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Participatory Culture, Community, and Play

Learning from Reddit

Series:

Adrienne L. Massanari

What does online community look like in the age of social networking? How do participatory culture platforms reflect both their designers’ intentions and the desires of their users? In this incisive and timely work, Adrienne L. Massanari discusses how culture is created and challenged on Reddit.com, the self-proclaimed «front page of the internet». Reddit enables the sharing of original and reposted content from around the web, and provides a platform for like-minded individuals to commune around topics of interest – everything from the joys of drinking beer in a shower (/r/showerbeer) to celebrating the pleasures of tidy penmanship (/r/penmanshipporn). Massanari’s ethnographic work provides a detailed examination of the contradictions that shape Reddit’s culture and how they reflect its role as an epicenter of geek culture. The book explores the ways in which community on Reddit is formed and solidified through play and humor, and the complex ways in which Redditors come together, which demonstrate a deep capacity for altruism and charitable giving, but can easily lapse into mob action. It also explores the community’s troubling gender and racial politics and how some Redditors are carving out their own space on the site to fight back.
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Chapter 6. Open platforms, closed discourse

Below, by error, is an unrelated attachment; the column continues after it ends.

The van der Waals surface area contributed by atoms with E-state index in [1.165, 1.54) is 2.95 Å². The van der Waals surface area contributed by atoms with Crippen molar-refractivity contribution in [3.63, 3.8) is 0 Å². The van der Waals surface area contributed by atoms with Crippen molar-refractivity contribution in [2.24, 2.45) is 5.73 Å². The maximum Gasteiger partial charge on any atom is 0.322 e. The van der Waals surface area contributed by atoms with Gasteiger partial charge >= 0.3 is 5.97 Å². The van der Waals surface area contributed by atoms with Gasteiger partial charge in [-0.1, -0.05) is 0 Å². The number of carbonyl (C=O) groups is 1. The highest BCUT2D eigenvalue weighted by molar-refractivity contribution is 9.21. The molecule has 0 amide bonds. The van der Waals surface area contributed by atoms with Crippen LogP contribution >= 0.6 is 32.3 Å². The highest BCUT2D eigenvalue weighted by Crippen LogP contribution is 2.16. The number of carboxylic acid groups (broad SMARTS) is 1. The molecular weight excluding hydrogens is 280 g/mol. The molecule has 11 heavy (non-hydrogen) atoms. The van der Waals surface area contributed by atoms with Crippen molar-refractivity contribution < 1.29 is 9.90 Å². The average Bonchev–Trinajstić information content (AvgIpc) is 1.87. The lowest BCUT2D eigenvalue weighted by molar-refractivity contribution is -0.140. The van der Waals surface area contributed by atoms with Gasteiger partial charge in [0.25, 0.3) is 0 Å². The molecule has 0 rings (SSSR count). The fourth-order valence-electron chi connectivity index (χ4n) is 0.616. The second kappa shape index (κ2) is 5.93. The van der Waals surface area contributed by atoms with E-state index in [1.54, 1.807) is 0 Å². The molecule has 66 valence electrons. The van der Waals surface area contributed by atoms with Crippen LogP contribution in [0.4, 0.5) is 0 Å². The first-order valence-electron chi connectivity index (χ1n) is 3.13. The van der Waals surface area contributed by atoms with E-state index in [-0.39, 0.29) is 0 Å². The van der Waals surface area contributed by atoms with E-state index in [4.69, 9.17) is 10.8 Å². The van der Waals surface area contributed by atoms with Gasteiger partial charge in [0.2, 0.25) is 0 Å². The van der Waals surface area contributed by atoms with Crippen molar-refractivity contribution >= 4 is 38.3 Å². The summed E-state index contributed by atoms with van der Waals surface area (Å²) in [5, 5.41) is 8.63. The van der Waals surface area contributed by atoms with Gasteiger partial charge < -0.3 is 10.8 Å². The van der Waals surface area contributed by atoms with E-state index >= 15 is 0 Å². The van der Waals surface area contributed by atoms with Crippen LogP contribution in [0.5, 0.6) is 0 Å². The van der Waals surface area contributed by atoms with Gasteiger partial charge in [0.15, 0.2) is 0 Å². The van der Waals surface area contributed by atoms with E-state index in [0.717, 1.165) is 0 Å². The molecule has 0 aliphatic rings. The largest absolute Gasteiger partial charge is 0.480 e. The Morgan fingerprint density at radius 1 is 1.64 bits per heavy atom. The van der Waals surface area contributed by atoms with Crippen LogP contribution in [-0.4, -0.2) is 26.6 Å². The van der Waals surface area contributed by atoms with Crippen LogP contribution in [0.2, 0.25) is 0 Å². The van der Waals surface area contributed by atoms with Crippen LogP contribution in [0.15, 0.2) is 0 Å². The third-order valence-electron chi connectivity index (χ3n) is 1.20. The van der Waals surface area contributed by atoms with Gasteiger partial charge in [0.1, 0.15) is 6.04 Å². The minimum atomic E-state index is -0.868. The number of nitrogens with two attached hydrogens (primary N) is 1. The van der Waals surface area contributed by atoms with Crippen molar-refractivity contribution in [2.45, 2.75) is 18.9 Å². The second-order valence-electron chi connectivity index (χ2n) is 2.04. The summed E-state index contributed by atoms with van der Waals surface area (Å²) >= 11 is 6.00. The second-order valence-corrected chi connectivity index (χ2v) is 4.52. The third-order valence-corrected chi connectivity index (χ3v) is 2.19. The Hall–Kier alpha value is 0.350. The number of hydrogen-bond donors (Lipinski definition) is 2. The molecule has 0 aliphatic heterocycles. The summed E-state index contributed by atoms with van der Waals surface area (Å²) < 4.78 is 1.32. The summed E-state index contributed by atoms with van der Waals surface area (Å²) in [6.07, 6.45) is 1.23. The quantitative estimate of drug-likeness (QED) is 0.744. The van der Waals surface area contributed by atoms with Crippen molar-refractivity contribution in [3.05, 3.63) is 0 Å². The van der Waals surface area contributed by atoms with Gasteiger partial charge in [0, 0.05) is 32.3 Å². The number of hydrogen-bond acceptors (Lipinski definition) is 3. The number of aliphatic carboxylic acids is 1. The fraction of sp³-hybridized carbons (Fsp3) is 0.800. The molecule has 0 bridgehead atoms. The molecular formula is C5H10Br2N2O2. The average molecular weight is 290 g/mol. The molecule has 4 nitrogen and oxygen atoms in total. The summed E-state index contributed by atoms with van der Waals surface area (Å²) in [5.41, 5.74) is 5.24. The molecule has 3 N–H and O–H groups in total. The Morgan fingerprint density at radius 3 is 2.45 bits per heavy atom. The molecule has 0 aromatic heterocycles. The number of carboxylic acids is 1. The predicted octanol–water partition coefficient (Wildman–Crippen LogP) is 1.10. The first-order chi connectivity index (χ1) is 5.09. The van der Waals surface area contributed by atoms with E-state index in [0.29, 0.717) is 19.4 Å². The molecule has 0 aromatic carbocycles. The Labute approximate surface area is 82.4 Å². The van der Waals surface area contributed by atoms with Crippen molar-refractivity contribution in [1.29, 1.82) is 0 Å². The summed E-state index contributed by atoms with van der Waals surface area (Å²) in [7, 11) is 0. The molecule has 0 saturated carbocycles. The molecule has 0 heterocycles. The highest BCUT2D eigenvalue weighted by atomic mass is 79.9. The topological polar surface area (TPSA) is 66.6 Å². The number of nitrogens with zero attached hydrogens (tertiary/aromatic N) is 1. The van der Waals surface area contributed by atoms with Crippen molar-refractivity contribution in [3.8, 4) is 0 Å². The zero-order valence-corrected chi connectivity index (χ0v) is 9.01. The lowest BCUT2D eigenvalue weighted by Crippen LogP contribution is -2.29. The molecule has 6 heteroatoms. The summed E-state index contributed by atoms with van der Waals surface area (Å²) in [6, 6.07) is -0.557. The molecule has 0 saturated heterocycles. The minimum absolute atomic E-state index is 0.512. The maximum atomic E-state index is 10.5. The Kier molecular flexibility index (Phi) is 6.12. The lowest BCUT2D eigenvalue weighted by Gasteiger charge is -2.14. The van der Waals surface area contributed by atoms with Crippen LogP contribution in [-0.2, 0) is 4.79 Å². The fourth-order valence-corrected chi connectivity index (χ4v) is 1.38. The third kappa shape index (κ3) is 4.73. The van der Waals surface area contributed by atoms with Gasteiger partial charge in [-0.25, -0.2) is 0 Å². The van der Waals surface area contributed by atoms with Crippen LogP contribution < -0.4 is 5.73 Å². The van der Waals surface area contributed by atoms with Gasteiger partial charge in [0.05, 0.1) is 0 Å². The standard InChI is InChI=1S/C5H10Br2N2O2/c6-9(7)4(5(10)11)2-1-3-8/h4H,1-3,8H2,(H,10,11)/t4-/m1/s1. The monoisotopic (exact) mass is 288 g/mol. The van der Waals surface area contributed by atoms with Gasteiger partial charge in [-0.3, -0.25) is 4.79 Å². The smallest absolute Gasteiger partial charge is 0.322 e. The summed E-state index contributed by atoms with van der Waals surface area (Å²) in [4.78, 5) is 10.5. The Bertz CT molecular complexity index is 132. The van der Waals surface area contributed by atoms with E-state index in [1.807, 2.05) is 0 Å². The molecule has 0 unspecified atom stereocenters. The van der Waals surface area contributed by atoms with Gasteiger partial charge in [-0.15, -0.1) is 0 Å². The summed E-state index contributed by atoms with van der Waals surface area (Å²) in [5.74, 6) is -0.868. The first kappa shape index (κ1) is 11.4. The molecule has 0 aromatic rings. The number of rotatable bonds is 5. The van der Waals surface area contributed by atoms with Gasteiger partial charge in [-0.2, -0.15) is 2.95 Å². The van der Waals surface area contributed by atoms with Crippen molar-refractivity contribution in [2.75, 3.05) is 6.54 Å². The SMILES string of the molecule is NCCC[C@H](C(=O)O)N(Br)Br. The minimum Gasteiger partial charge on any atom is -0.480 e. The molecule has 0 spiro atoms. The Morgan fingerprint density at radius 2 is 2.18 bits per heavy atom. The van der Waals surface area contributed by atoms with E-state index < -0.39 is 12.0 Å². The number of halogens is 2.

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OPEN PLATFORMS, CLOSED DISCOURSE

At a 2013 SXSWi1 panel, “It’s Reddit’s Web. We Just Live in It,” three journalists offered their insight on the community. After spending some time covering the community’s admirable activism around SOPA and CISPA, two attempts by US legislators to restrict internet freedom, the panel moved on to other, not-so-positive aspects of reddit—namely, the small segment of the community dedicated to posting images of unsuspecting women (/r/creepshots), previous problems with child pornography, and the sexism and misogyny rampant on the site as a whole. During the Q&A session for the panel, a conference attendee commandeered the microphone to rattle off a list of positive actions the reddit community had engaged in, including the largest Secret Santa gift exchange, relief efforts in Haiti, and other charitable giving by members.2 Rebecca Watson, founder of the blog Skepchick, stepped in to suggest that the panel had covered the good parts of reddit but that the negative aspects of the site still needed to be addressed, opining, “The good things that reddit and redditors do doesn’t negate the inherent problems of reddit. And I think it’s more important, especially in a site that promotes all the good it does—it’s crucial for them to look at the problems in an honest and open way and try to address those.” After asking whether the individual (later identified as Imgur3 founder Alan Schaaf) agreed, he responded affirmatively if reluctantly, adding, “I...

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